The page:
In 1688, the James II of England and Ireland, who was also James VII of Scotland was overthrown by what became known as The Glorious Revolution. In #HistoryClass today, we look at the Glorious Revolution, and discuss its cause, and implications, and wonder whether Nigeria with its current elite struggles qualify.
Sources for today include Dale Hoak’s The Anglo-Dutch Revolution, Clyve Jones, John Western, Daron Acemoglu, and James Robinson.
Having come to the throne in 1685, James II, a Catholic, became directly involved in the political battles between Catholicism and Protestantism. He was also involved in the battle between those who supported the Divine Right of Kings, and those who supported the political rights of the Parliament of England.
The Divine Right of Kings asserts that a monarch is subject to no earthly authority, deriving the right to rule directly from the will of God. At the time, Parliament in England, was under the control of a new elite of Tories, mainly traders and businessmen who had their base in and around Lloyd’s Coffee House.
When James II ascended the throne upon the death of his brother, Charles II, he gained so much support in the ‘Loyal Parliament’ composed mostly of influential leaders of Tories. The Tories relaxed their support when the King attempted to relax the Penal Laws, a move the Tories viewed as a first step to the disestablishment of the Church of England.
You see, under Elizabeth I almost a century earlier, the English traders had grown rich, and with wealth comes power. And they were independent of Rome. Abandoning the Tories, James looked to form a ‘King’s party’ as a counterweight to the Anglican Tories, so in 1687 James supported the policy of religious toleration and issued the Declaration of Indulgence. Most Irish backed James II because of this, but by allying himself with the Catholics, Dissenters, and Nonconformists, what had become the Establishment became very worried. In 1686, James dismissed the Solicitor General, and then forced the courts to rule that he could dispense with Acts of Parliament. Following that, he pushed for a ban of John Sharp, the Archbishop of York, for preaching anti-Catholic sermons. The Bishop of London refused to ban Sharp, so James had him removed. After that, James turned on the educational institutions, and ordered the University of Oxford to elect Anthony Farmer, a Catholic, as its president. By the next year, James had turned his attention to forcefully replacing members of Parliament with his supporters, who were almost always Catholic. His love for Catholicsm was worrying to many, but the fact that he had no heir (son) to the throne, and his daughters were Protestant, was a “saving grace”.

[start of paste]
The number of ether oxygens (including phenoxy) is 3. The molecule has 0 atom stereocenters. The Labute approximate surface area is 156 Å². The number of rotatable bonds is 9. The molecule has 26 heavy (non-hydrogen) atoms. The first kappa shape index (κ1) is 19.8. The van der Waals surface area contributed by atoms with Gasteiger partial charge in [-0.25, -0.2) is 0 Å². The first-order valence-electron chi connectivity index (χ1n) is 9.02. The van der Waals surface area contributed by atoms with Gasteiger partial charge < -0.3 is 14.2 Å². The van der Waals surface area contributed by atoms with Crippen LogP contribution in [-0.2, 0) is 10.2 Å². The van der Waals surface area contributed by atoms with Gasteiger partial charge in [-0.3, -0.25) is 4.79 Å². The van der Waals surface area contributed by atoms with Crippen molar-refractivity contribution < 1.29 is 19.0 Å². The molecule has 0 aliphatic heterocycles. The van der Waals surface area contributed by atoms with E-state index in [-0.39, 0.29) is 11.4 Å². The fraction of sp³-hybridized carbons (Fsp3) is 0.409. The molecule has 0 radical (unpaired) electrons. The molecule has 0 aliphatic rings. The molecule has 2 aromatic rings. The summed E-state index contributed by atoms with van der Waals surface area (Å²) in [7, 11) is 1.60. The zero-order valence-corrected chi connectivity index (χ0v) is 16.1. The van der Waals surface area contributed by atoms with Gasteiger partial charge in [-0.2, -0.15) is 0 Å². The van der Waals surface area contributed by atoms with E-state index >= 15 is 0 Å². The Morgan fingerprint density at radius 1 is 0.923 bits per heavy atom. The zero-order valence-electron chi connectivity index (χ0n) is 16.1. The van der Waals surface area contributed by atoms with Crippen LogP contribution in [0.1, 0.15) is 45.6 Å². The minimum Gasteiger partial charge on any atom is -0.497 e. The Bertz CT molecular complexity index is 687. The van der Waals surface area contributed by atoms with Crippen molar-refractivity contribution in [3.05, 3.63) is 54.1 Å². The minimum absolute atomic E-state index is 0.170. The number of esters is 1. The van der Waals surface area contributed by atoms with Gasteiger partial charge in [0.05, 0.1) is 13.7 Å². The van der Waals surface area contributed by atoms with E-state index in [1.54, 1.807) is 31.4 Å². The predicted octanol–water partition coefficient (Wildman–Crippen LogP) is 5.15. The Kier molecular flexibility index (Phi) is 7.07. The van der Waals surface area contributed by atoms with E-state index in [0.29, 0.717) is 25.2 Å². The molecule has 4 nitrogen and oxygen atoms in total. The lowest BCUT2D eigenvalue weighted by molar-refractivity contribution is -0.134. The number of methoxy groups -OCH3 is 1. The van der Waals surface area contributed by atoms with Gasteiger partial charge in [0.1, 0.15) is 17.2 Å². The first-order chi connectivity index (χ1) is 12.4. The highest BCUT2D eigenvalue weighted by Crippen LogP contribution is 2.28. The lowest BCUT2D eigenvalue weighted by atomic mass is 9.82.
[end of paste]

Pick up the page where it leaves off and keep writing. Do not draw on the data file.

By the end of 1687, James had began purging town councils using agents given wide discretionary powers in an attempt to create a permanent royal electoral machine. By August of 1688, the King felt confident enough of his purges, to call for a general election. Two months earlier, he had had a son. This was a game changer.
The King’s daughter, Mary, was a protestant, and as long as the King had no son, his opponents were prepared to wait him out. When his son James was born, their calculations changed. With the prospect of the boy, James, being raised Catholic, and forming a dynasty in England, Ireland and Scotland now real, the King’s opponents decided to act. Mary’s husband, her cousin William Henry of Orange were both Protestants and grandchildren of Charles I of England. Before the birth of James’s son on 10 June, William had been third in the line to the throne. William, a Dutchman, and at the time, involved in a war against Catholic France, was seen as a champion of the Protestant cause, and an alliance between James and France was a no-no for him. In late 1687, William had written an open letter to the English people in which he decried the King’s direct involvement in religious affairs. Given the toxic relationship between the King and William, his nephew and son-in-law, the Tories united with the Whigs and sent out an offer of the throne to William.